National Academy of Sciences

Observation

Six APS Fellows Elected to Membership in National Academy of Sciences

Six Fellows of the Association for Psychological Science (APS) are among the most recent inductees into the National Academy of Sciences (NAS). Membership in the NAS is a widely accepted mark of excellence in science and is considered one of the highest honors that a scientist can receive.

The academy announced Monday, April 27, 2020, the election of 120 members and 26 international members in recognition of their distinguished and continuing achievements in original research.

APS Fellows newly elected into the NAS are:

Randall Engle, full professor, School of Psychology, College of Sciences, Georgia Institute of Technology, Atlanta.

Susan J. Goldin-Meadow, the Beardsley Ruml Distinguished Service Professor, department of psychology, The University of Chicago, Ill.

Elke U. Weber, the Gerhard R. Andlinger Professor, departments of psychology and public affairs, Woodrow Wilson School of Public and International Affairs, Princeton University, Princeton, N.J.

Janet F. Werker, the University Killam Professor, department of psychology, University of British Columbia, Vancouver, Canada.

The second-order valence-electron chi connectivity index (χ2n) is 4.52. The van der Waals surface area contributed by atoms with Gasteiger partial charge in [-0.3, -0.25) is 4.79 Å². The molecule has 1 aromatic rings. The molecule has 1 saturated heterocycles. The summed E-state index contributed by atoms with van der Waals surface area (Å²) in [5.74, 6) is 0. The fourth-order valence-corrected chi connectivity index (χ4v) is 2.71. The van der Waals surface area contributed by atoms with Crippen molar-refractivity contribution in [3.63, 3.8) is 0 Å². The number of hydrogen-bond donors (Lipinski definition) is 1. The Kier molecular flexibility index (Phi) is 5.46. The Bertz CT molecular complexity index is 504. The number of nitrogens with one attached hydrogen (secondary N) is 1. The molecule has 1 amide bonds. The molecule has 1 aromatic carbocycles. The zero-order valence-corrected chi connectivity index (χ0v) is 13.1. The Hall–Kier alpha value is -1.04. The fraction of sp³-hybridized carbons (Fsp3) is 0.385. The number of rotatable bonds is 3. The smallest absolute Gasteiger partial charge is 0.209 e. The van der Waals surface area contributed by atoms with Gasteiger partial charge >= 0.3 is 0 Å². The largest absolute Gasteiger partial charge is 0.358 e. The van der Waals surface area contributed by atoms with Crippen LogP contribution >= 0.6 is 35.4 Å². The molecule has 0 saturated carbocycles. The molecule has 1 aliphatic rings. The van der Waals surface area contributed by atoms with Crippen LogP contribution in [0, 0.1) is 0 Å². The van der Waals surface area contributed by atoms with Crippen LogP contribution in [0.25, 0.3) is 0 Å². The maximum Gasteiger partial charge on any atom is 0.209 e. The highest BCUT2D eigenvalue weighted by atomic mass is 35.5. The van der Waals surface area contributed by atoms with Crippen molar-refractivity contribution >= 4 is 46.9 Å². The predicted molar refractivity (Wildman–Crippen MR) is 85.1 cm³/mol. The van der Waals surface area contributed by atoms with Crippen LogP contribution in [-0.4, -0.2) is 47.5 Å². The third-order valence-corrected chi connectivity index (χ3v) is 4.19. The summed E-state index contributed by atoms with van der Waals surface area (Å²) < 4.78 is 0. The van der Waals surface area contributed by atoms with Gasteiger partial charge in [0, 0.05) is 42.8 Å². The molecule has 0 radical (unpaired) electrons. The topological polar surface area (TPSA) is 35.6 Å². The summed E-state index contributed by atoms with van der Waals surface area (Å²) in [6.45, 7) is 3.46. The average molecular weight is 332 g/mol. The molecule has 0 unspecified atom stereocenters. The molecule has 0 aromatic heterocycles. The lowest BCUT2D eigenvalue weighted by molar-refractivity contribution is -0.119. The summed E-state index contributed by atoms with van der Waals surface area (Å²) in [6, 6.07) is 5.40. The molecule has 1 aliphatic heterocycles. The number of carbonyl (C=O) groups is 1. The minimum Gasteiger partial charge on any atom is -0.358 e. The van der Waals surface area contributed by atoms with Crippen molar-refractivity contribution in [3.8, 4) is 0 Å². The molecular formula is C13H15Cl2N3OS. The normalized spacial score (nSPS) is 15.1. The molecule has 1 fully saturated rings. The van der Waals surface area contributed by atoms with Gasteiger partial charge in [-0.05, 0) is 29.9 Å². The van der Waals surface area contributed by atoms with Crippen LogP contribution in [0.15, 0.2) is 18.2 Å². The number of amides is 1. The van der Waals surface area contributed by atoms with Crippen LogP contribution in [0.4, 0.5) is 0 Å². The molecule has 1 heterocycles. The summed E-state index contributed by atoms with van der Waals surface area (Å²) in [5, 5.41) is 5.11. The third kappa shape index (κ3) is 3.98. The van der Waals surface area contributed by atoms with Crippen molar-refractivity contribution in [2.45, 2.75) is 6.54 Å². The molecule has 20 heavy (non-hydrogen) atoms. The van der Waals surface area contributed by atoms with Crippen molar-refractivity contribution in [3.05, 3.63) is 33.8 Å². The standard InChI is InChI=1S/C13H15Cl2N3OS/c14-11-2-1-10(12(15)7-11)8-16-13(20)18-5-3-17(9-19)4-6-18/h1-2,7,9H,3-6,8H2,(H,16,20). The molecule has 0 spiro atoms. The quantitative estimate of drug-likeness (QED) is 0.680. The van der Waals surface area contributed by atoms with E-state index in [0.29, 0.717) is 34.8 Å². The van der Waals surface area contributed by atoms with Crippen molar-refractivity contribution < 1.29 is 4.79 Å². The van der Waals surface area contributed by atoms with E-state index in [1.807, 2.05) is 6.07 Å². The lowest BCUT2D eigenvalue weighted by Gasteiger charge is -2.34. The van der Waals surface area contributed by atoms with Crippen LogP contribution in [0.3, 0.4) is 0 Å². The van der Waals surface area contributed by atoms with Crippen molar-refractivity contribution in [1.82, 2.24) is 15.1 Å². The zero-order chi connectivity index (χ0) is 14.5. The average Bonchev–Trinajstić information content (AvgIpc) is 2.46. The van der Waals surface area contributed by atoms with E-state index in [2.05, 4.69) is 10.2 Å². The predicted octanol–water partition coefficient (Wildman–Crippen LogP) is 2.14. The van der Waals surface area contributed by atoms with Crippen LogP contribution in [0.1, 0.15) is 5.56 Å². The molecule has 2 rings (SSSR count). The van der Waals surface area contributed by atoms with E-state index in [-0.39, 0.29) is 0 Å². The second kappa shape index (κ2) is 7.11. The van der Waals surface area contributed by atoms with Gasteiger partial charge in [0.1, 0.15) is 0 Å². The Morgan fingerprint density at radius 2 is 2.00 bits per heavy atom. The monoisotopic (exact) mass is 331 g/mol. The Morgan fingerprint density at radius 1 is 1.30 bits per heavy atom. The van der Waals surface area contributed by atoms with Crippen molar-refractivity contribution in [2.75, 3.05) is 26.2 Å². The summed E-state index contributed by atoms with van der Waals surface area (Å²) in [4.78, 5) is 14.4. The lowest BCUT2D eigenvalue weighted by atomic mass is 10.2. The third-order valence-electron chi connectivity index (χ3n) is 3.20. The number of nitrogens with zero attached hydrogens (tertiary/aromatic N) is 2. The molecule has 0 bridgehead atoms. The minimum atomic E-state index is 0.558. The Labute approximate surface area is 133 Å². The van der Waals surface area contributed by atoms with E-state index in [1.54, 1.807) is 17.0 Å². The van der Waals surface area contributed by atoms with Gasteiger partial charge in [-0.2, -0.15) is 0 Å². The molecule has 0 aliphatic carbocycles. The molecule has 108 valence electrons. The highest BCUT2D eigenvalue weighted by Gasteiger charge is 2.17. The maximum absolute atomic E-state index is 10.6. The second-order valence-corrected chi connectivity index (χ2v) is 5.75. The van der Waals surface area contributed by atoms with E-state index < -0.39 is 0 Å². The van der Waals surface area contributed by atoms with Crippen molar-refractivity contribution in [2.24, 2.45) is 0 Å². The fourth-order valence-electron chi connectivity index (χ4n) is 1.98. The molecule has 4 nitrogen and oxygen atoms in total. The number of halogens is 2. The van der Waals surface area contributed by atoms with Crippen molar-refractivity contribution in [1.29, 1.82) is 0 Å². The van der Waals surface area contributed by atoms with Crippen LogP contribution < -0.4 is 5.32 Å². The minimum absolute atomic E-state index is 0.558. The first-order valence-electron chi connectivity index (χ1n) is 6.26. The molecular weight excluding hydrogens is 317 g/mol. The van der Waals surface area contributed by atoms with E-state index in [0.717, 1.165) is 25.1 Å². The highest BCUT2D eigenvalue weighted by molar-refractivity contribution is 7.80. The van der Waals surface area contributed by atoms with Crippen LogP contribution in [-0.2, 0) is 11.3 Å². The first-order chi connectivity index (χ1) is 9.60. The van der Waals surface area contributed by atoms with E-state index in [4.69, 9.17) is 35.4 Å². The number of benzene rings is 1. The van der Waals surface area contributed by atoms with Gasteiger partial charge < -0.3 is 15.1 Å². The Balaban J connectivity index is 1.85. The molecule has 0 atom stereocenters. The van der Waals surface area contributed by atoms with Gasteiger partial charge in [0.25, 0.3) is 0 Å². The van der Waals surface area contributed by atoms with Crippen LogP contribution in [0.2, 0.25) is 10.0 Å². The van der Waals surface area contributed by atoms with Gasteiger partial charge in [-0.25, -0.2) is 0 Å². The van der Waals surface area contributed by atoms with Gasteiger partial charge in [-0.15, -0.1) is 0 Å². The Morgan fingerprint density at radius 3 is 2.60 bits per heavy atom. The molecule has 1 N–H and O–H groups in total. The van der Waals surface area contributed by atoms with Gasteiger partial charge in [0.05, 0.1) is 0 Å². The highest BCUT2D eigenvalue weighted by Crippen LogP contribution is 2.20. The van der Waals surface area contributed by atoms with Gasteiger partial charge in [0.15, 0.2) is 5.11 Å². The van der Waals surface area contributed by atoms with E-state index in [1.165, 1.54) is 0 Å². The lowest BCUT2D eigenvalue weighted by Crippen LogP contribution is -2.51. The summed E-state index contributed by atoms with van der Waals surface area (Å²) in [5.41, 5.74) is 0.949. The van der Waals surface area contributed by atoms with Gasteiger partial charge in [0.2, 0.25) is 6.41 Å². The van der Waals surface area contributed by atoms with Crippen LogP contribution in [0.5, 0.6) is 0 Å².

Timothy D. Wilson, the Sherrell J. Aston Professor of Psychology, department of psychology, University of Virginia, Charlottesville.

One APS Fellow was newly elected as an international member:

Anna C. Nobre, director, Oxford Centre for Human Brain Activity, department of experimental psychology, University of Oxford (United Kingdom/Brazil).

The newly elected NAS members bring the total number of active members to 2,403 and the total number of international members to 501. International members are nonvoting members of the academy with citizenship outside the United States.

The National Academy of Sciences is a private, nonprofit institution that was established under a congressional charter signed by President Abraham Lincoln in 1863. It recognizes achievement in science by election to membership, and—with the National Academy of Engineering and the National Academy of Medicine—provides science, engineering, and health policy advice to the federal government and other organizations.

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